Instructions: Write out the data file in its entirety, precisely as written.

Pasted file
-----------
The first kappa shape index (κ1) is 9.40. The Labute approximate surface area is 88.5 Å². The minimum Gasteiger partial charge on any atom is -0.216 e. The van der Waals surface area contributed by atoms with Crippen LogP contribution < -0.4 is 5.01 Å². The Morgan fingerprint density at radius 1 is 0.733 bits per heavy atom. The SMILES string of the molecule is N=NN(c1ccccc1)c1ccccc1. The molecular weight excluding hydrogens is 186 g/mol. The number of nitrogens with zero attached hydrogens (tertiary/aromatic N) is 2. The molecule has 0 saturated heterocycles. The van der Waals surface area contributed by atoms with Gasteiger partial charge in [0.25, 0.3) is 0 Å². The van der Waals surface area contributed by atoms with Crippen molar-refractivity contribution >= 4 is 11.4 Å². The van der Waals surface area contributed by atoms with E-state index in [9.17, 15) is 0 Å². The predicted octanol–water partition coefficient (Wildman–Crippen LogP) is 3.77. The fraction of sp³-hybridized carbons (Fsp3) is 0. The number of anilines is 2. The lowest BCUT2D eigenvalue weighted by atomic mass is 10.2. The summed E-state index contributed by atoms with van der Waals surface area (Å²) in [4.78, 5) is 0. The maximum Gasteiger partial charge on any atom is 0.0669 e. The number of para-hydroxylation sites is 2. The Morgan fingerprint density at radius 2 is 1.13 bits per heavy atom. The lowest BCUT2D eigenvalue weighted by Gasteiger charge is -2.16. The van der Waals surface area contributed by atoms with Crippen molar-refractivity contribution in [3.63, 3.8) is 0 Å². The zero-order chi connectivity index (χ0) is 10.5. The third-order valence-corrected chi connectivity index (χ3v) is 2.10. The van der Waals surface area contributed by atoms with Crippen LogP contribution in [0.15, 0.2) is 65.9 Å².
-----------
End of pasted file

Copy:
The first kappa shape index (κ1) is 9.40. The Labute approximate surface area is 88.5 Å². The minimum Gasteiger partial charge on any atom is -0.216 e. The van der Waals surface area contributed by atoms with Crippen LogP contribution < -0.4 is 5.01 Å². The Morgan fingerprint density at radius 1 is 0.733 bits per heavy atom. The SMILES string of the molecule is N=NN(c1ccccc1)c1ccccc1. The molecular weight excluding hydrogens is 186 g/mol. The number of nitrogens with zero attached hydrogens (tertiary/aromatic N) is 2. The molecule has 0 saturated heterocycles. The van der Waals surface area contributed by atoms with Gasteiger partial charge in [0.25, 0.3) is 0 Å². The van der Waals surface area contributed by atoms with Crippen molar-refractivity contribution >= 4 is 11.4 Å². The van der Waals surface area contributed by atoms with E-state index in [9.17, 15) is 0 Å². The predicted octanol–water partition coefficient (Wildman–Crippen LogP) is 3.77. The fraction of sp³-hybridized carbons (Fsp3) is 0. The number of anilines is 2. The lowest BCUT2D eigenvalue weighted by atomic mass is 10.2. The summed E-state index contributed by atoms with van der Waals surface area (Å²) in [4.78, 5) is 0. The maximum Gasteiger partial charge on any atom is 0.0669 e. The number of para-hydroxylation sites is 2. The Morgan fingerprint density at radius 2 is 1.13 bits per heavy atom. The lowest BCUT2D eigenvalue weighted by Gasteiger charge is -2.16. The van der Waals surface area contributed by atoms with Crippen molar-refractivity contribution in [3.63, 3.8) is 0 Å². The zero-order chi connectivity index (χ0) is 10.5. The third-order valence-corrected chi connectivity index (χ3v) is 2.10. The van der Waals surface area contributed by atoms with Crippen LogP contribution in [0.15, 0.2) is 65.9 Å².